LIBERATION Guam Remembers
A Golden Salute for the 50th anniversary of the Liberation of Guam
Japanese soldiers: Death before dishonor
By PAUL J. BORJA
The Japanese defender of Guam on July 21, 1944, was
certainly fighting not only the enemy U.S. forces but also tremendous
The Japanese defenders of Guam, numbering perhaps
17-18,000, would be engaging in battle more than 50,000 Marines and Army
infantry. There would also be no relief from the strikes and strafing of
U.S. warplanes; likewise, there would be no respite for the soldier from
Japan from the shattering support of the guns aboard the U.S. ships
cruising so close to shore. And there would be no resupply of his
Strategy, though of course vital, was not complex for
the Japanese defending force. To perhaps oversimplify, the strategy on
July 21, 1944 was this: defend on the shores the weakest points of the
lines of defense, destroy the enemy on those beachheads, and deny him
progress from beyond that battle line.
The trouble for the Japanese defender was that the
American attacker would be ready to thrust himself onto those same
beaches with massive effort to establish a beach head for continued
"It seems evident that both we and the Japanese have
been thinking along the same lines, that is, the beaches that we find
best for landings are those the Japs find most dangerous to them and
have fortified the most," wrote the intelligence staff of Marine Maj.
Gen. Roy S. Geiger in making their conclusion of strategy prior to the
U.S. planners and strategists also would be handed a
tactical advantage by their foes. Although the physical geography of the
Gilberts and the Marshalls thin but long atolls are quite
different than the geography of Guam and Saipan high islands, that is
with mountains, hills, ravines the Japanese doctrine of defense
never changed. The Japanese standard greatly emphasized defending the
beaches and consequently placed less significance on defenses beyond
American forces, with their superiority in the air
and on the sea unchallenged, would capitalize on the Japanese failure to
adapt their defenses to the terrain of Saipan or Guam.
So, the Japanese defender in July 1944 was stripped
of support, without hope of relief, his strategy and alternatives fairly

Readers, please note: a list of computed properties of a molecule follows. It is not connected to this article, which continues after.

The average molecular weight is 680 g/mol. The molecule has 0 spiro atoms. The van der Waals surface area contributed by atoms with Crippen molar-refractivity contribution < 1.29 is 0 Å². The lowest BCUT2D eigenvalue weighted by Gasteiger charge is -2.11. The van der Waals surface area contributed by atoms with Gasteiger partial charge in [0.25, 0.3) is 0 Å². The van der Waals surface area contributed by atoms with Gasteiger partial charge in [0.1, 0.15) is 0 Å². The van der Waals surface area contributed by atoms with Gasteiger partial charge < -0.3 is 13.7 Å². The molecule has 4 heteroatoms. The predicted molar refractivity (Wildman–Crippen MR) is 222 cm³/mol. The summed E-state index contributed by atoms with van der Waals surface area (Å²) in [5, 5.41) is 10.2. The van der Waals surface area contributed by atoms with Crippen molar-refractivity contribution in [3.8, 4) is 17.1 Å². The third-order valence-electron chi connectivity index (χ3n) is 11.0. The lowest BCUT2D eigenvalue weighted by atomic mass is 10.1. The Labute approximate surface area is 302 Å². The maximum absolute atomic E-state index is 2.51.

estimated by the enemy. But surrender even in the face of tremendous
obstacles was not even a consideration. And the reason for that is
stated in one word: Bushido.
The one characteristic of the World War II Japanese
soldier that would never fail to amaze, confound, arouse fear in his foe
was his dedication to the code of Bushido, the way of the
The code was Japanese chivalry in practice, with
members of the Japanese army and navy its greatest followers,
particularly officers. Emphasizing discipline, loyalty, courage and
death before dishonor, the Bushido ethic of the samurai of feudal
Japan was entrenched in the mind and in the soul of the
20th century Japanese soldier. So many would give their lives in
suicidal charges thought to be honorable, their lives given in sacrifice
for the Emperor and Japan.
To Marines and soldiers who experienced a banzai
charge, it was fearful. "Unbelievable. Just unbelievable. It was the
most traumatic experience I ever had," said retired Marine Capt. Jack
Eddy, a veteran of the battles of Bougainville, Guam, and Iwo Jima. On
the night of July 25, in Guam, Eddy and his platoon repulsed the charge
of not one, not two, but seven banzai attempts.
Eddy had settled his platoon of the 3rd Marine
Regiment, of the 3rd Marine Division, on the frontlines, near the
present day Commander Naval Forces Marianas headquarters. Marines had
fought their way all day from the ridges overlooking Asan to the top,
near Fonte Plateau. As the Marines dug in, Japanese Lt. General
Takashina was preparing a counter-attack in a gap that his patrols had
detected between the 3rd Marines and 21st Marines. At 0300, the
counterattack erupted; the Japanese were trying to roll down the gap and
onto the beach to cut off Marines from supplies and reinforcements.
"I had expected to be in battle, but never anything
like this. When you think about fighting, you think that you're 100
yards away, but this was pretty gruesome, fighting them from 20 feet
away and they're running all around you and screaming.
"They were of a different culture. They did things
that Marines wouldn't do - yelling, screaming. They didn't give a shit if
they got killed, they just wanted to make sure that you got killed. That
was what got to you - they wanted to die. They were willing to sacrifice
"It was a nightmare, truly a nightmare. I can still
remember the flares, the eerie green light (of illumination) over the
battlefield. And it was like the lights in ... in a disco, and all the
people are jumping around, slow motion. It was completely eerie," said
Eddy, who won a Silver Star for bravery during that night.
The next day, where Eddy's platoon and others were,
Marines counted about 900 dead; through the gap and down to the
beachhead 3,500 Japanese dead were found. "The numbers are no
exaggeration," Eddy said. One of his machine gun section sergeants, Dale
Whaley, received the Navy Cross for gallantry on that midsummer's night.
"He was credited with 80 Japanese that night. I saw stacks of them in
front of his machine gun."
Those soldiers, under their code, in the center of
their mind and soul was tremendous loyalty to the Emperor, who was the
symbol of Japan, and a reverence for authority.
With Bushido at the heart of Japanese culture
- in the home, in the schools, in the military, in general society - the
Japanese soldier was a tremendous and fearsome opponent no matter the
odds, the superiority of force brought up to face him, no matter the
enemy to go before him.